Roommate's suicide trial for Indian student
New York: The trial of an Indian-origin
Rutgers University student accused of spying on his roommate's
sexual encounter with another man began on Friday with attorneys
preparing to give their opening statements.
Dharun Ravi is charged in a 15-count indictment with bias
intimidation, invasion of privacy and hindering apprehension
for using a web cam to spy on his roommate Tyler Clementi.
Clementi committed suicide in September 2010 by jumping
off the George Washington bridge near here a few days after
Ravi wrote about the sexual encounter on microblogging site
Ravi, 19 has pleaded not guilty and had also rejected a
plea deal under which he would have avoided jail term but
would have had to perform 600 hours of community service and
Ravi, who has not been charged with Clementi's death, has
insisted that he meant no harm when he spied on his roommate
and cannot be blamed for his death. The Indian student faces
up to 10 years in state prison if convicted.
The case has generated nationwide interest with rights
groups expressing concerns over bullying of young men and
women for being homosexuals. The trial, taking place in New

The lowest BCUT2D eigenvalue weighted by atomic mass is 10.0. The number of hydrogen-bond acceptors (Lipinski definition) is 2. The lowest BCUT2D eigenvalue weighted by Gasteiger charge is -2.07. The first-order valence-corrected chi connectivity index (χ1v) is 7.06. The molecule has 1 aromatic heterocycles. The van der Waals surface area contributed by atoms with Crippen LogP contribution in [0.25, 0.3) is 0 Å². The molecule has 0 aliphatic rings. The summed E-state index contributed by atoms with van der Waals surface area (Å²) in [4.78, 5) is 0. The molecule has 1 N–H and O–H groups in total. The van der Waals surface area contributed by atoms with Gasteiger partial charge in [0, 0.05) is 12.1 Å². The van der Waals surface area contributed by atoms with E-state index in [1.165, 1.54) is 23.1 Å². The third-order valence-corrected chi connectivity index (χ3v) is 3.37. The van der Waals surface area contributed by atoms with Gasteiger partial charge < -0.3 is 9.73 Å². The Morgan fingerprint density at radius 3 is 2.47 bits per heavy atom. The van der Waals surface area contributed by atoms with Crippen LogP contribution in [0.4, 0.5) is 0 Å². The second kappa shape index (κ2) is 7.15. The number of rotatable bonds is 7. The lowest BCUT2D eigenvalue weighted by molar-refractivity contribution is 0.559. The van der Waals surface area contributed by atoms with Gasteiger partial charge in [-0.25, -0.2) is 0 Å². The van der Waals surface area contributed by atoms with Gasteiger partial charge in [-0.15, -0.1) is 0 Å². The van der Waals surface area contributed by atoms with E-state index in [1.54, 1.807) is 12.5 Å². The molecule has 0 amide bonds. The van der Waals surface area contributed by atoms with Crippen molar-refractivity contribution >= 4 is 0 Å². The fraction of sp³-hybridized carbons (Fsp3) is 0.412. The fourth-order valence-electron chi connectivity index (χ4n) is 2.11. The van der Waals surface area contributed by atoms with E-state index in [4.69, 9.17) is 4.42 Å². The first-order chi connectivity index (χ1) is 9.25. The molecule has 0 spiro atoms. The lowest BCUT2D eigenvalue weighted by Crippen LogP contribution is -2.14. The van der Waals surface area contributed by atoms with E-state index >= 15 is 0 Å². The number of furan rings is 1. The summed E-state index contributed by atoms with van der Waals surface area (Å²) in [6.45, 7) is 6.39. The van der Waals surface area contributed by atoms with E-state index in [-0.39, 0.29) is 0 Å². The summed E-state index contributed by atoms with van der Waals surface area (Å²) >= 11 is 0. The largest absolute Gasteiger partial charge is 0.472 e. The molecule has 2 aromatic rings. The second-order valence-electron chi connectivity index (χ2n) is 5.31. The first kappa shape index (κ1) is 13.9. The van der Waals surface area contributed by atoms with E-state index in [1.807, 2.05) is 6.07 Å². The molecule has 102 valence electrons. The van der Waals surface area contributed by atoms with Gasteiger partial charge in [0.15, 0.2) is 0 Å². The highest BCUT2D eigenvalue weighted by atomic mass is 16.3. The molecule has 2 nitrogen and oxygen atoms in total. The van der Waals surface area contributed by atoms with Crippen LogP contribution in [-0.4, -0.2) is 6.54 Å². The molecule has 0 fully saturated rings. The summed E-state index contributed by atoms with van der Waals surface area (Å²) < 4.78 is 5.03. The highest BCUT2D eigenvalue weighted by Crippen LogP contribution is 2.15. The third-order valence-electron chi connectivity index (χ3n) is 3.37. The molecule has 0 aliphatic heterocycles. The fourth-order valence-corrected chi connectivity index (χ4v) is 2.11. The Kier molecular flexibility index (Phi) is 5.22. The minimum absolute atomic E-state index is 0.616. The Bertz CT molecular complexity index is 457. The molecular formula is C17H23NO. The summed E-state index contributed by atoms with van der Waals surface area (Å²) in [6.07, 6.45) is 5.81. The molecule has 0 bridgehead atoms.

Jersey near here, is expected to last 3-4 weeks.
The testimony of the other man who was with Clementi in
his room is being assumed as key in the case. So far, his
identity has not been revealed and he has been identified only
as by the initials 'M B.'
Jury selection in the case was completed earlier this
week. Of 185 people who had responded to the court's
questionnaires, Superior Court Judge Glenn Berman and the
attorneys finalised 16 jurors to decide Ravi's fate.
Berman swore in the jury? seven men and eight women ?
before attorneys began their opening arguments. Middlesex
County First Assistant Prosecutor Julia McClure McClure told
the judge she plans to bring 23 witnesses to the stand during
the trial. McClure has countered defence by Ravi's lawyer
Steven Altman that his client is not guilty by saying that
Ravi deliberately planned to invade Tyler's privacy and to
"deprive him of his dignity."